The room was high-ceilinged and wide, rows like a cornfield, chest-high, stocked with wines, beers, ciders, spirits. Imagine, if you will, the heart of Grand Central Station, in a smaller scale, with a liquor store inside.
And there I was, at the end of a row, seated on the floor, legs out to one side, knees curled like a prawn, resting my head on my arms on a short, round, mango-wood stool, watching. Envy and misery in equal parts behind my eyes as I saw them all lined up around the outer wall of the great room. And then they began to sing, as I knew they would, leaving me there, uninvited and unincluded.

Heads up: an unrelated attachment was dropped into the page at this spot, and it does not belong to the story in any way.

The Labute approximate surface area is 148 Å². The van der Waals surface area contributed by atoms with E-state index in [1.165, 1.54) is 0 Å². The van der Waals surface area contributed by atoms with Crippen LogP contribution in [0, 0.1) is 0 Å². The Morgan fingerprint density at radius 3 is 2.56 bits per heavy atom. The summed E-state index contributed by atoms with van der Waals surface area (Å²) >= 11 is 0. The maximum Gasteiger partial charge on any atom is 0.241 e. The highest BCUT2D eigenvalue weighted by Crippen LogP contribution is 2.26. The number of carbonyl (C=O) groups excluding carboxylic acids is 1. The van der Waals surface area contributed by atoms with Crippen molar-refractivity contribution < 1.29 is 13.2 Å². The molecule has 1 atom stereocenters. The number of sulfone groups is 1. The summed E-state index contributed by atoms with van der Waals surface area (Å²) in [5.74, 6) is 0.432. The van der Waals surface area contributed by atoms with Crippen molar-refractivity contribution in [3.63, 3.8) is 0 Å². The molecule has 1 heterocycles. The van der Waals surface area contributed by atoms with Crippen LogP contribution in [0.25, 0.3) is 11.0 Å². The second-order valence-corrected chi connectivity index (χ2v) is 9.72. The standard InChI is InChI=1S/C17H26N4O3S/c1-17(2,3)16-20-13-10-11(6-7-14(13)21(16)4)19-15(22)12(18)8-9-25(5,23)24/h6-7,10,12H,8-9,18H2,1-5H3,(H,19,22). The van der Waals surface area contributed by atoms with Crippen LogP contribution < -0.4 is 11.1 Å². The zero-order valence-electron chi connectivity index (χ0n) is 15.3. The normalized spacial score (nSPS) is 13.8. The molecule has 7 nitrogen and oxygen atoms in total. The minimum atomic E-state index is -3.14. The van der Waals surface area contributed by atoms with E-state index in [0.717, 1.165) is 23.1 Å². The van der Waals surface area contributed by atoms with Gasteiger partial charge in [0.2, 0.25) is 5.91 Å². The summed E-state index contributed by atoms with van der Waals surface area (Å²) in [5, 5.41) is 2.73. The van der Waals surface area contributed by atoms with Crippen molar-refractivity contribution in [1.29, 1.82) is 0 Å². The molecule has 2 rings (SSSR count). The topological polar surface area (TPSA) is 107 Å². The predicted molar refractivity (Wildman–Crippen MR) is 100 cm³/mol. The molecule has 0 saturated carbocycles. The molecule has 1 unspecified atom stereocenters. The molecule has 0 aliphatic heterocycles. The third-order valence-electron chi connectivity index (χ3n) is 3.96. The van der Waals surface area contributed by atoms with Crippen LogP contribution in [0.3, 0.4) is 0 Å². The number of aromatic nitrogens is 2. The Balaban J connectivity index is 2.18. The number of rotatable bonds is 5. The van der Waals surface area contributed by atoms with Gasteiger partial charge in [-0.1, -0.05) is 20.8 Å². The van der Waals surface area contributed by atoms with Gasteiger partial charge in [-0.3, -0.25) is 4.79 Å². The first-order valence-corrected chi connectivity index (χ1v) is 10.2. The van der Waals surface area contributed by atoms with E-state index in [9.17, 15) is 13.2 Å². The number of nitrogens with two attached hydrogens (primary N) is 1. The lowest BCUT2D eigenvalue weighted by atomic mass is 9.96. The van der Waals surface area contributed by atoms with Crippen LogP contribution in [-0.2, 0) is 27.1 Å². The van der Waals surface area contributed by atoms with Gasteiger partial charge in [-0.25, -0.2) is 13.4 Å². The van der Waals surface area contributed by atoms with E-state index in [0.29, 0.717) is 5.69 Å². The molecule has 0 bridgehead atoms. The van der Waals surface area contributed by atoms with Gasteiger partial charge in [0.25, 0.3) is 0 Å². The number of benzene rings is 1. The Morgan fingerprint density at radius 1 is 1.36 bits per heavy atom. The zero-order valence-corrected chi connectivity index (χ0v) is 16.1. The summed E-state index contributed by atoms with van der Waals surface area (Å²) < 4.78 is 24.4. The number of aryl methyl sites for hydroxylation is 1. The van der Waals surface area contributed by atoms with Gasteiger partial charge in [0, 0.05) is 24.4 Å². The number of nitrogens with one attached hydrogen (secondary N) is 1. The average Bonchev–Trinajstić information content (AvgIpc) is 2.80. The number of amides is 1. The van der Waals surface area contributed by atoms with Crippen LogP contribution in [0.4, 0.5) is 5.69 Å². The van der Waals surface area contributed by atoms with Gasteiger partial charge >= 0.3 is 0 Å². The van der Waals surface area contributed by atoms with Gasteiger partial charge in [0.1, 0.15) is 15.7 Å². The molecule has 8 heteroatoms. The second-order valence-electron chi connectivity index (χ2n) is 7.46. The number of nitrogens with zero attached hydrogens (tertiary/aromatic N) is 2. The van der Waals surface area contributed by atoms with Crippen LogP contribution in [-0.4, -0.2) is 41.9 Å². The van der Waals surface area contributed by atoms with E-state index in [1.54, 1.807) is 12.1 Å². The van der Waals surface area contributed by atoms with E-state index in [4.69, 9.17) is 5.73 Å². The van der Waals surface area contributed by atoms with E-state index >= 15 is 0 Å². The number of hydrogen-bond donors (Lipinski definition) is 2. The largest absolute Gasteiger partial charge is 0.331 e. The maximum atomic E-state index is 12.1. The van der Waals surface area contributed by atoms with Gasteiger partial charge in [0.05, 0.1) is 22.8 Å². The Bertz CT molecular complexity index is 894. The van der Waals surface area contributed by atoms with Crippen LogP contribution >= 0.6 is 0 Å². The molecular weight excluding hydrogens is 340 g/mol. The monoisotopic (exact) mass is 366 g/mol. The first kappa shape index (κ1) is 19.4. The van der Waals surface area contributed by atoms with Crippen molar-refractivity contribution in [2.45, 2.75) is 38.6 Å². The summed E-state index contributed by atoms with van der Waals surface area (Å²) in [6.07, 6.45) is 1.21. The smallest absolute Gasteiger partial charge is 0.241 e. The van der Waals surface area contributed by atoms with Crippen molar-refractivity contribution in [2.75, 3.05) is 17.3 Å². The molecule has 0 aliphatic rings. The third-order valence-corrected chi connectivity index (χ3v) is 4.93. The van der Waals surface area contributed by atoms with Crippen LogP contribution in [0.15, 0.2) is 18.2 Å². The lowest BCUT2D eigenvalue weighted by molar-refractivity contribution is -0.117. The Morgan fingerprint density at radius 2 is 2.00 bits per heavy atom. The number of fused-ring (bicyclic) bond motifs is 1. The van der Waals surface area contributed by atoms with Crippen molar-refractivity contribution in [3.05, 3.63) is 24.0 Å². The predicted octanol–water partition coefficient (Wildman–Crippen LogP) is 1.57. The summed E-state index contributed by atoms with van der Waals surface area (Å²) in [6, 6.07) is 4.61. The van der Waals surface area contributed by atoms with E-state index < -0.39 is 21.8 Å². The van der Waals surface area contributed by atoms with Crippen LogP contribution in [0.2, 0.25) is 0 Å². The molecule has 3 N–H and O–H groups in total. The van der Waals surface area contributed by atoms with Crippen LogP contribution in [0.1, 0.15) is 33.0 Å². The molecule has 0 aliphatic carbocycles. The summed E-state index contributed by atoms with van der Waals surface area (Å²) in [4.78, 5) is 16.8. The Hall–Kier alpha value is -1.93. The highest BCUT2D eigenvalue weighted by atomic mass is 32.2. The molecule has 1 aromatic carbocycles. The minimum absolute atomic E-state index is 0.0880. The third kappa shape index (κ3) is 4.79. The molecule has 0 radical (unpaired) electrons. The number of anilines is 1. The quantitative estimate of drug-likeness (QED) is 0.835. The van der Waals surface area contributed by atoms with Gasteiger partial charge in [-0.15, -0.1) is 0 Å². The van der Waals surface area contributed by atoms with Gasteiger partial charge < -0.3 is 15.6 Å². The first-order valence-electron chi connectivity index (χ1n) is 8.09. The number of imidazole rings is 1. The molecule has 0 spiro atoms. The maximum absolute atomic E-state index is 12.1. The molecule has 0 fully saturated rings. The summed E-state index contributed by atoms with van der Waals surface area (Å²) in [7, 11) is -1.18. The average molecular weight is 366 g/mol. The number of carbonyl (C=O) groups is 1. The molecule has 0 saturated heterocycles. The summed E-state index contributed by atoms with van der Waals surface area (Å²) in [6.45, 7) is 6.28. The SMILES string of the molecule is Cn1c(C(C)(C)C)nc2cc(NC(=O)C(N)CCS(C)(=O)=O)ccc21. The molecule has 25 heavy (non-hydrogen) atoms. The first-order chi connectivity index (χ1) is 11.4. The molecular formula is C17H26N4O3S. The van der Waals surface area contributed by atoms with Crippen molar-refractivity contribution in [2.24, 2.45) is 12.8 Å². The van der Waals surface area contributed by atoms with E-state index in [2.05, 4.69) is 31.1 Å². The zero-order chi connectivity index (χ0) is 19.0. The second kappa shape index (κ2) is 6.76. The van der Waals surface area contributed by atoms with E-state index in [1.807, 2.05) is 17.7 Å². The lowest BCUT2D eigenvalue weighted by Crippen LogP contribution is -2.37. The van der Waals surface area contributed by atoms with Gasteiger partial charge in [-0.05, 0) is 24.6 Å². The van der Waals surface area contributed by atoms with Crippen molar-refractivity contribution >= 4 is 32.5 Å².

When he sat on the stool behind me, I felt more than heard him. I was acutely aware of him. Young, blond, fair, perhaps nineteen to my twenty-two. He put his hands on my slumped shoulders, pulled me back against his shins. He leaned down close, and didn’t speak the question I knew he was asking.
“I’m a singer, too, you know,” I said.
He drew his smooth cheek against mine, tilting my head back so I could see his face.
“I have a December thing going on here,” he said, just before he kissed me.
His lips were soft, the kiss insubstantial, a whisper shared.